The pet peeve* I had with that is that if you can only get Israeli Kfirs for your bandit aircraft, you might as well call them Mirages. That’s basically what a Kfir is, and Mirages are a common sight in Middle Eastern air forces, including hostile ones like Libya or Iraq.

          But this was the eighties, and “MiG” sounds more villainous, I suppose.

          * “Really? In a movie about a high schooler who can’t shoot straight unless he’s listening to Queen hijacking an F-16 and single-handedly destroying a country’s air force to rescue his dad, THAT was what you had a problem with?” Yes. Yes it was. Shut up.

          • Totally believable. American kids is smart like that, doncha know.

            • CP

              Well, they were. This was the eighties. Kids today, with the participation trophies, and the crashing the economy by not shopping enough… harumph!

    • Richard Hershberger

      I just rewatched Kill Bill vol. 1 last night, so I’m here to answer the questions about hand to hand combat.

      • CP

        In my case, it was “Patriot Games” (about to be pulled off Hulu). Ask me anything about the Troubles.

      • BiloSagdiyev

        Oh. I wanted to ask you about parking. As in, where did the Crazy 88 park all those motorcycles? Was it 44 motorcycles or 88? Either way, this is Japan, and parking is always a concern.

        • medrawt

          There weren’t actually 88 of them, they just thought it sounded cool.

        • Matt McIrvin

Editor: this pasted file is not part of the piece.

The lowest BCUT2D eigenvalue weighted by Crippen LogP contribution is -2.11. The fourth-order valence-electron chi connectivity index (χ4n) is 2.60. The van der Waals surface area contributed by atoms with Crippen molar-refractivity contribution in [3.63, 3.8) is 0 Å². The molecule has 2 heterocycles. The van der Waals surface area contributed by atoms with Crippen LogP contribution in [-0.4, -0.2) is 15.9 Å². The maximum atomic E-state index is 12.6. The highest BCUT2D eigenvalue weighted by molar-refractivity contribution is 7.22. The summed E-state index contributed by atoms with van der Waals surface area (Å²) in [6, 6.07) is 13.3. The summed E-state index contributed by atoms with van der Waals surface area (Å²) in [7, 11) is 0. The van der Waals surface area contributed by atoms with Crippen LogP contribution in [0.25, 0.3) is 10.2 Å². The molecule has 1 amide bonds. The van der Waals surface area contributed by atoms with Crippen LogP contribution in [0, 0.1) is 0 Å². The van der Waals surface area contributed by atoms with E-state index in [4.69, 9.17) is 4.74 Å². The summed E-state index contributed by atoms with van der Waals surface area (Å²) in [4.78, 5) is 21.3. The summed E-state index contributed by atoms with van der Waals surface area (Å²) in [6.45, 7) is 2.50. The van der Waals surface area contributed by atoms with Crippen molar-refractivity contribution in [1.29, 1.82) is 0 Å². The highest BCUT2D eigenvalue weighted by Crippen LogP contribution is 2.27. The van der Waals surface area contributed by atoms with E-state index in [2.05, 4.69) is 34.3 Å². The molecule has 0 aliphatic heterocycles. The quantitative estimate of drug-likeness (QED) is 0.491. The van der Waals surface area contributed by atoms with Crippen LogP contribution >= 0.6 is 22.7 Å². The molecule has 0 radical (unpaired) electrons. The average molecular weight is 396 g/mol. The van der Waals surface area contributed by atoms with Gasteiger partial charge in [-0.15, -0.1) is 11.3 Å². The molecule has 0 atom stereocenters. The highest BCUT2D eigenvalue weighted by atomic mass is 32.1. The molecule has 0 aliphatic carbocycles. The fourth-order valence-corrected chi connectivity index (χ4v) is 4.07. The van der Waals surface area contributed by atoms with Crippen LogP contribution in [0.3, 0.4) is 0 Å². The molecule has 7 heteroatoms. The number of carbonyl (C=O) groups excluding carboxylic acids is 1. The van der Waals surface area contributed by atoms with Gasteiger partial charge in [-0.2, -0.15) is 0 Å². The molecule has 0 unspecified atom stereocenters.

88 lines about 44 cycles, because they were all double-parked.

          • bender

            H is the eighth letter of the alphabet. In outlaw biker parlance, 88 stands for Heil Hitler.

            • BiloSagdiyev

              I hate Tokyo Nazis…

        • Richard Hershberger

          The motorcycles were just for show. They were actually transported in deuce and halfs. Or should be that “deuce and halves”? That doesn’t seem quite right either.

          • BiloSagdiyev

            Fifty states attorneys general in two deuce and a halves truck drive to Burger King to order 50 Whoppers Junior…

      • Denverite

        I watched About Time (time travel romance with Rachel McAdams and Domhnall Gleeson), so I can handle any questions about general or special relativity that might come up.

        • Is it really true if I go back in time and kill my grandfather that I just jump into a parallel universe where my grandfather is dead but I still exist because I’m now from a parallel universe where my grandfather is still alive? I’m always vexed by that.

          • njorl

            No, the other universe is slightly askew, not perfectly parallel.

            • Damn. I thought I finally understood Primer.

      • I just watched Hitman: Agent 47, so I’m ready for questions regarding bioengineered assassins.

        Warcraft, too, if you want pointers on fighting Orcs.

    • John F

      I recently watched the first 7 episodes of Twin Peaks Return, and I DO NOT stand ready to answer any questions y’all might have, except, I do have some answers:

      1. Yes, that is a wig (doesn’t matter which character you are asking about).
      2. Yes, BOB is a demon (doesn’t matter which religious tradition)
      3. Black Lodge speak involves having the actors delivering their lines backwards (phonetically), then playing that recording backwards.

      • 3. Black Lodge speak involves having the actors delivering their lines backwards (phonetically), then playing that recording backwards.

        The Beatles mastered that like 50 years ago.

  • AdamPShort

    Can someone parse thisAP tweet for me? It looks to my untrained eye like we are now in a hot war with Russia.

    Someone please disabuse me of this notion before i crap my pants as they were a father’s day gift. Thanks.

    • BiloSagdiyev

      I’d help you with that, but Putin’s hackers removed your link.

    • John F

      We’re still in the Playing Chicken phase.